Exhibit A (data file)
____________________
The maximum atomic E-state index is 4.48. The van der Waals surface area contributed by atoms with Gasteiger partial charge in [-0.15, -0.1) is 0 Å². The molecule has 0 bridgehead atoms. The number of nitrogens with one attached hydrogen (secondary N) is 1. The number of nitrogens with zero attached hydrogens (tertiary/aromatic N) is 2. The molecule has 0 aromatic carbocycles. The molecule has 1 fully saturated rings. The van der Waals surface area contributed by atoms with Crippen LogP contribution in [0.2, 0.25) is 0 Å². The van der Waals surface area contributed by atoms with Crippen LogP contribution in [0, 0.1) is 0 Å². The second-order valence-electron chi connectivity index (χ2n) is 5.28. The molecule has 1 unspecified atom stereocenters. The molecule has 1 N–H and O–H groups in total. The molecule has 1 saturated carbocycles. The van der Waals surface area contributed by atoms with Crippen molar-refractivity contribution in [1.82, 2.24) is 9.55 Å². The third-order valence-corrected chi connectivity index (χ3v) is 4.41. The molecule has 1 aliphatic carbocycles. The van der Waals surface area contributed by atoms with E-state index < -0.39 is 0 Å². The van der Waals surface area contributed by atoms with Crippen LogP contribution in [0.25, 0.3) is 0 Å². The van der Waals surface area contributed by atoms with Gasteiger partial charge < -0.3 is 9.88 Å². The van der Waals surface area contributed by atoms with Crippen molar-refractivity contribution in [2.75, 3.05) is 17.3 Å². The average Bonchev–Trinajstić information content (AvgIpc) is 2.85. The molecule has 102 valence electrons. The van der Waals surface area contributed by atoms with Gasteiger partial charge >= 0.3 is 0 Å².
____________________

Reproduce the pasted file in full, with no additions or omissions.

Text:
The maximum atomic E-state index is 4.48. The van der Waals surface area contributed by atoms with Gasteiger partial charge in [-0.15, -0.1) is 0 Å². The molecule has 0 bridgehead atoms. The number of nitrogens with one attached hydrogen (secondary N) is 1. The number of nitrogens with zero attached hydrogens (tertiary/aromatic N) is 2. The molecule has 0 aromatic carbocycles. The molecule has 1 fully saturated rings. The van der Waals surface area contributed by atoms with Crippen LogP contribution in [0.2, 0.25) is 0 Å². The van der Waals surface area contributed by atoms with Crippen LogP contribution in [0, 0.1) is 0 Å². The second-order valence-electron chi connectivity index (χ2n) is 5.28. The molecule has 1 unspecified atom stereocenters. The molecule has 1 N–H and O–H groups in total. The molecule has 1 saturated carbocycles. The van der Waals surface area contributed by atoms with Crippen molar-refractivity contribution in [1.82, 2.24) is 9.55 Å². The third-order valence-corrected chi connectivity index (χ3v) is 4.41. The molecule has 1 aliphatic carbocycles. The van der Waals surface area contributed by atoms with E-state index < -0.39 is 0 Å². The van der Waals surface area contributed by atoms with Crippen LogP contribution in [0.25, 0.3) is 0 Å². The van der Waals surface area contributed by atoms with Gasteiger partial charge < -0.3 is 9.88 Å². The van der Waals surface area contributed by atoms with Crippen molar-refractivity contribution in [2.75, 3.05) is 17.3 Å². The average Bonchev–Trinajstić information content (AvgIpc) is 2.85. The molecule has 102 valence electrons. The van der Waals surface area contributed by atoms with Gasteiger partial charge >= 0.3 is 0 Å².